Man In Room 301 (3 stars)

Man In Room 301

Decent enough attempt at revisiting Scandi Noir's golden age without breaking any new ground

The numbers may not have been fully crunched, but it looks like a neck-and-neck race in modern crime dramas for the main victim to be either a dead woman or a toddler/child that's either dead or missing. With Man In Room 301, the BBC's first ever Finnish drama (albeit a story conceived by Kate Ashfield aka Liz from Shaun Of The Dead), the latter has its box ticked when two-year-old Tommi goes wandering off into the woods with his sleeping father oblivious to the horror that awaits.

Having finally awoken, a dazed and confused Seppo (Jussi Vatanen) stumbles off in search of the lad. We see another boy called Elias (Viljami Lahti) who is older, red-haired, angry looking, and wielding a gun. A shot is fired. The action abruptly cuts back and forth between then (2007) and 12 years later, but soon a blooded Tommi is seen in the arms of his distraught dad. It looks like an open and shut case, but this is Nordic Noir so all will hardly be as it seems until, most likely, the very final scenes.

In the 2019 sequences, it's clear that Seppo is still struggling with his son's death: he falls out with everyone and his drinking has got so out of hand that he's now in AA. Man In Room 301 chops and changes its timeframes at a giddying rate that you're grateful some characters now have spectacles or beards or different haircuts. Indeed, a new identity is right at the centre of this drama. What has become of Elias, the angry, red-haired boy with the gun? Could he possibly be the young man who just so happens to be holidaying at the same Greek resort as the still grieving family? After all, he is acting a mite suspiciously and also has a tuft of red hair (the grandfather of the crew had already approached a redhead at the airport before they jetted off, but oops, it turned out to be a woman: are there really so few folk in Finland with ginger hair?).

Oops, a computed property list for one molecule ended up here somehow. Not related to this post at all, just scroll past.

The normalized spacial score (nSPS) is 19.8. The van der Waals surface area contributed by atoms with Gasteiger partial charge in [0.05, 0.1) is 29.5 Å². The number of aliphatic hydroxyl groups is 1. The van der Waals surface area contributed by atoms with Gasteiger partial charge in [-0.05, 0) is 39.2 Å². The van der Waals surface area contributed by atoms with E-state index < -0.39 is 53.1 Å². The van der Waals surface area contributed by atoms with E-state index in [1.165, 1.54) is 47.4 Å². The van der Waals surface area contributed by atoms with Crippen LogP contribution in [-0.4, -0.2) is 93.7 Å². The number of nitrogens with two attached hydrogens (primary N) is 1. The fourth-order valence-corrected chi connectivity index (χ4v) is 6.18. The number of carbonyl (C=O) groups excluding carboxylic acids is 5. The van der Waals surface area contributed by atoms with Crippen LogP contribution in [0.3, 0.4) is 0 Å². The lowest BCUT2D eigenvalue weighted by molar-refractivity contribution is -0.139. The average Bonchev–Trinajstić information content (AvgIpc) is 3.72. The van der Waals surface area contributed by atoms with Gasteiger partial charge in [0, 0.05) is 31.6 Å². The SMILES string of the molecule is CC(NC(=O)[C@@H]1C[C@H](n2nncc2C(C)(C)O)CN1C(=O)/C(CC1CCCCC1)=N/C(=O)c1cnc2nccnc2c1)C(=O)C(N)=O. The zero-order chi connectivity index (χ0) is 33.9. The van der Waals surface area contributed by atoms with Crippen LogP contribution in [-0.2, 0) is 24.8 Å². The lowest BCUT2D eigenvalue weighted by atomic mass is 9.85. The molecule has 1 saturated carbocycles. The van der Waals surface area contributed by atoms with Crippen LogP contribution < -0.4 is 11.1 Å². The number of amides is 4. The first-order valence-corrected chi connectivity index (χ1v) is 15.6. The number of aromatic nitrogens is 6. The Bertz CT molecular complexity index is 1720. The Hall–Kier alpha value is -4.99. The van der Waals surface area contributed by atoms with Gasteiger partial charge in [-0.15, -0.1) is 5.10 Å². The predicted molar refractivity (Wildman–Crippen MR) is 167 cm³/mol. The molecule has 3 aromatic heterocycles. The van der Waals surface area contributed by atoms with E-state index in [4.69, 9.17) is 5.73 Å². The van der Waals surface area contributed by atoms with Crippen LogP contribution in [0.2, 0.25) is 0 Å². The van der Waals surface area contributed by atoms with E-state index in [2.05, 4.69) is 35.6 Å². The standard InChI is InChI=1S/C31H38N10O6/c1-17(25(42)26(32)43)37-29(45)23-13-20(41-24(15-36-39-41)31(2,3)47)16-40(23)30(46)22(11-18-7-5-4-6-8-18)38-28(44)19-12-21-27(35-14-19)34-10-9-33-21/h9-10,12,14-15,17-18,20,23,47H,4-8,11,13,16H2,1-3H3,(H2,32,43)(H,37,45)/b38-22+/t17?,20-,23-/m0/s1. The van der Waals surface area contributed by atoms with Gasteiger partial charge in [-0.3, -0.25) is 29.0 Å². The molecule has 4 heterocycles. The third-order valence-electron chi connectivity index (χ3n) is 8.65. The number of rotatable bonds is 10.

As several other secrets unfold, we are continually sent off to spy on Tommi's sisters in 2019 as they flirt with two young men who are increasingly represented as 'persons of interest': the music tells us that, as does the occasional weird expressions on the boys' faces. While we remain confident that the writers know what they're doing, we can't be quite so assured about the translation. When you see an exchange along the lines of 'let's go for a walk'/'yes let's', you may not be inclined to believe absolutely everything that you're reading. It feels like a long while since the Scandi crime heyday of The Killing and The Bridge, and Man In Room 301 is another decent but barely memorable stab at bringing back the good times.

BBC Four, Saturdays, 9pm; all episodes available now on BBC iPlayer.

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